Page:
In the splintered mirror of Beirut By Ghazi Salahuddin


With so many distractions, including thunder and rain and the prospect of opening up major sectors from tomorrow, it is Beirut that tugs at your heart. And it is Beirut that conveys a cryptic message of what the world is coming to, even though it has no obvious connection with the pandemic or its economic or societal consequences. Yet, there is this global environment of uncertainty and dread against the backdrop of a diabolical ebb and flow of the invisible coronavirus.

In any case, Tuesday’s explosion in a city that has lived with multiple calamities of our times, without forsaking its mystique and its glory, has shaken the entire world. We, in Pakistan, are not so well plugged into international events and issues, thanks to the narrow vision and biases of our popular media. But the graphic visuals that we have witnessed of an unimaginable tragedy should make us more aware of our bondage with all the peoples of the world. In some ways, all of us share our sorrows and our aspirations.

At one level, of course, conflicts and contradictions between and within countries are becoming more deadly. That is how August 5, the first anniversary of India’s annexation of the occupied Jammu and Kashmir, was observed with considerable passion and ceremony. As a certification of Pakistan’s stance, the world is beginning to take notice of the brutal treatment of the Kashmiri people by Narendra Modi’s government.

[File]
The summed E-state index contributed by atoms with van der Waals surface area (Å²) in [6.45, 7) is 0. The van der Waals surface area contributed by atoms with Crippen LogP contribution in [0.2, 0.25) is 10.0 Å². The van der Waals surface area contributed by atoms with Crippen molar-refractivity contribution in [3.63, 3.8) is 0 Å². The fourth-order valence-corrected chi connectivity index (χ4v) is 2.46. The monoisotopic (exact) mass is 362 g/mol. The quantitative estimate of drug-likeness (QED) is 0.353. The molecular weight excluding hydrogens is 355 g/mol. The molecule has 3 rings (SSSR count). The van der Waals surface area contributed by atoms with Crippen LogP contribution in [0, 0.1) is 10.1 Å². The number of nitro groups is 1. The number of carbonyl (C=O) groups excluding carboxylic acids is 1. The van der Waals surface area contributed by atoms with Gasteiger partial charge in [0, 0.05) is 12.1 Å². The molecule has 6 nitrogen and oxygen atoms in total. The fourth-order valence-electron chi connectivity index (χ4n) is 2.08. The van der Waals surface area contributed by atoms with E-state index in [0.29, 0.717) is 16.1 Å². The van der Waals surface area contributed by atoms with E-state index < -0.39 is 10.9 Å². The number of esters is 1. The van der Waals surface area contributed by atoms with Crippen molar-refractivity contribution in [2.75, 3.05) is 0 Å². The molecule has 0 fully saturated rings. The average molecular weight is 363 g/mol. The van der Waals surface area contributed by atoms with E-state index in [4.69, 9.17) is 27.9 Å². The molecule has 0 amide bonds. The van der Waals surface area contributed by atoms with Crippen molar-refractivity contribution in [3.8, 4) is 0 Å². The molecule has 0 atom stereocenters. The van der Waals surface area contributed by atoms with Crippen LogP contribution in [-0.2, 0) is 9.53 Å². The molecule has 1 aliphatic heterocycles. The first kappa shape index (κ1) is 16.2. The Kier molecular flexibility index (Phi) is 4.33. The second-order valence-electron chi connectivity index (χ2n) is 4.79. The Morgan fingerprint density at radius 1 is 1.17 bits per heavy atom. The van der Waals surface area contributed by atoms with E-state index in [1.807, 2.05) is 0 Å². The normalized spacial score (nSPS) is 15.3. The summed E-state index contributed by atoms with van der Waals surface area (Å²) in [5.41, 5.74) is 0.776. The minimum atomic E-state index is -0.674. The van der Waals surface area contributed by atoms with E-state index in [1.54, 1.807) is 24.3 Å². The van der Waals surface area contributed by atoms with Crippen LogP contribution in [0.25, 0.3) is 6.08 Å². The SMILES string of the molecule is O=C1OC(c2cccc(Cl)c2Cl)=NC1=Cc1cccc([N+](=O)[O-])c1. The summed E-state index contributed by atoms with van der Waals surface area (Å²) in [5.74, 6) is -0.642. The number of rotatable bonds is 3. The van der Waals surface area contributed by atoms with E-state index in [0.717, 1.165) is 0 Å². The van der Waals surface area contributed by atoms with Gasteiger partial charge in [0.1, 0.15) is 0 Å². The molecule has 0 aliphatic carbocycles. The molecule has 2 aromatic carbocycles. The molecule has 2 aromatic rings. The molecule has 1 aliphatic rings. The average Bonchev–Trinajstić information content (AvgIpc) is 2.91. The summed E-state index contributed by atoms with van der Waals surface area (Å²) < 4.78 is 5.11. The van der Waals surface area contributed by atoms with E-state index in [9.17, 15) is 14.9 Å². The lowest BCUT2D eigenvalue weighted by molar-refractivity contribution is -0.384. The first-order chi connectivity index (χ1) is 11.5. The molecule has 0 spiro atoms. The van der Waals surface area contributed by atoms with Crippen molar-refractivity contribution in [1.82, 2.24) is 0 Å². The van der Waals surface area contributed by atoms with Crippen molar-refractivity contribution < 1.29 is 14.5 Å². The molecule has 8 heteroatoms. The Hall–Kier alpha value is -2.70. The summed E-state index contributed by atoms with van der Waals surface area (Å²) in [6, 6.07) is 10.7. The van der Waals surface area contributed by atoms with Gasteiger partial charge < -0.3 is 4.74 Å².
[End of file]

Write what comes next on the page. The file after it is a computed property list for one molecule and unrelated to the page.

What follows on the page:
Modi ‘celebrated’ August 5 by laying the foundation for Ram Mandir in the northern Indian city of Ayodhya, in the midst of a Covid surge. Like Kashmir, it is another dispute of history that has impacted Hindu-Muslim relations in India, constitutionally a secular state. When Hindu mobs demolished a medieval mosque on the site, saying it was built on the ruins of a temple for Lord Ram, bloody riots had broken out and there was a violent reaction in Pakistan.

This is how India and Pakistan have betrayed their own people by investing their political attention and material resources in animosity and confrontation. The question that comes to mind now is whether the Covid crisis that brings into focus the protection of lives and livelihoods will have an impact on their national priorities.

Incidentally, August is an appropriate month to reflect on these issues. I have made a reference to August 5 that is the latest red-letter day in South Asian history. Shortly, the two countries will celebrate their independence days – a great moment of history split on two days. In Pakistan, August 11 has its own significance, though the liberals and the rightists wrangle over its relevance for the country’s ideological moorings. Sadly, the present government is surreptitiously giving in to orthodox and obscurantist forces. It has already become a place that Jinnah would want to disown.